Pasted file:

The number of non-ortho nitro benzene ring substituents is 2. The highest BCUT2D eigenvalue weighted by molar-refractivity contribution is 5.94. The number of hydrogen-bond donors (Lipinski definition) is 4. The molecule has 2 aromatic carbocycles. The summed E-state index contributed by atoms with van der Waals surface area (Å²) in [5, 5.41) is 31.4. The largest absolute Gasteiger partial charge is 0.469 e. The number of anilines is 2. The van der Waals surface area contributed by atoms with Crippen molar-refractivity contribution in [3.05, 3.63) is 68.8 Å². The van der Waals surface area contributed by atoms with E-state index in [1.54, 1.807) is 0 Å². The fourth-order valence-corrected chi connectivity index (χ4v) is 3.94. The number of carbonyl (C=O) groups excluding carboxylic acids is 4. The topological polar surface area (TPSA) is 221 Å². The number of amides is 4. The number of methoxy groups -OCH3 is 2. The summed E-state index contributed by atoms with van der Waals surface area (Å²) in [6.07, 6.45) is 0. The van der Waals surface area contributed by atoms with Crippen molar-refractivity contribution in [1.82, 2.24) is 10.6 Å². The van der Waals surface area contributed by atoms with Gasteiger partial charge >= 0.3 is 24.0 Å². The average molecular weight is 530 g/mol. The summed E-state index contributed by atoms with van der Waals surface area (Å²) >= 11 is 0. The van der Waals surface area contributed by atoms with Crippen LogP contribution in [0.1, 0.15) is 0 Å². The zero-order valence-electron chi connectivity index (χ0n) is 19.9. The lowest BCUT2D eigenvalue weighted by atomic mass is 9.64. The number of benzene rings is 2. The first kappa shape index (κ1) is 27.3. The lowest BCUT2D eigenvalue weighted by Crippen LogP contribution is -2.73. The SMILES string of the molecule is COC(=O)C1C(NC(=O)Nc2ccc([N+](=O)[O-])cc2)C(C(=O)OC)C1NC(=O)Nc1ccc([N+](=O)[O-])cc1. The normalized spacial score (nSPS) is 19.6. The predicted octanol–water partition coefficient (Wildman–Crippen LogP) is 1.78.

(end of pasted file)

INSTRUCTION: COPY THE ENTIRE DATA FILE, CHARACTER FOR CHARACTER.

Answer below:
The number of non-ortho nitro benzene ring substituents is 2. The highest BCUT2D eigenvalue weighted by molar-refractivity contribution is 5.94. The number of hydrogen-bond donors (Lipinski definition) is 4. The molecule has 2 aromatic carbocycles. The summed E-state index contributed by atoms with van der Waals surface area (Å²) in [5, 5.41) is 31.4. The largest absolute Gasteiger partial charge is 0.469 e. The number of anilines is 2. The van der Waals surface area contributed by atoms with Crippen molar-refractivity contribution in [3.05, 3.63) is 68.8 Å². The van der Waals surface area contributed by atoms with E-state index in [1.54, 1.807) is 0 Å². The fourth-order valence-corrected chi connectivity index (χ4v) is 3.94. The number of carbonyl (C=O) groups excluding carboxylic acids is 4. The topological polar surface area (TPSA) is 221 Å². The number of amides is 4. The number of methoxy groups -OCH3 is 2. The summed E-state index contributed by atoms with van der Waals surface area (Å²) in [6.07, 6.45) is 0. The van der Waals surface area contributed by atoms with Crippen molar-refractivity contribution in [1.82, 2.24) is 10.6 Å². The van der Waals surface area contributed by atoms with Gasteiger partial charge >= 0.3 is 24.0 Å². The average molecular weight is 530 g/mol. The summed E-state index contributed by atoms with van der Waals surface area (Å²) >= 11 is 0. The van der Waals surface area contributed by atoms with Crippen LogP contribution in [0.1, 0.15) is 0 Å². The zero-order valence-electron chi connectivity index (χ0n) is 19.9. The lowest BCUT2D eigenvalue weighted by atomic mass is 9.64. The number of benzene rings is 2. The first kappa shape index (κ1) is 27.3. The lowest BCUT2D eigenvalue weighted by Crippen LogP contribution is -2.73. The SMILES string of the molecule is COC(=O)C1C(NC(=O)Nc2ccc([N+](=O)[O-])cc2)C(C(=O)OC)C1NC(=O)Nc1ccc([N+](=O)[O-])cc1. The normalized spacial score (nSPS) is 19.6. The predicted octanol–water partition coefficient (Wildman–Crippen LogP) is 1.78.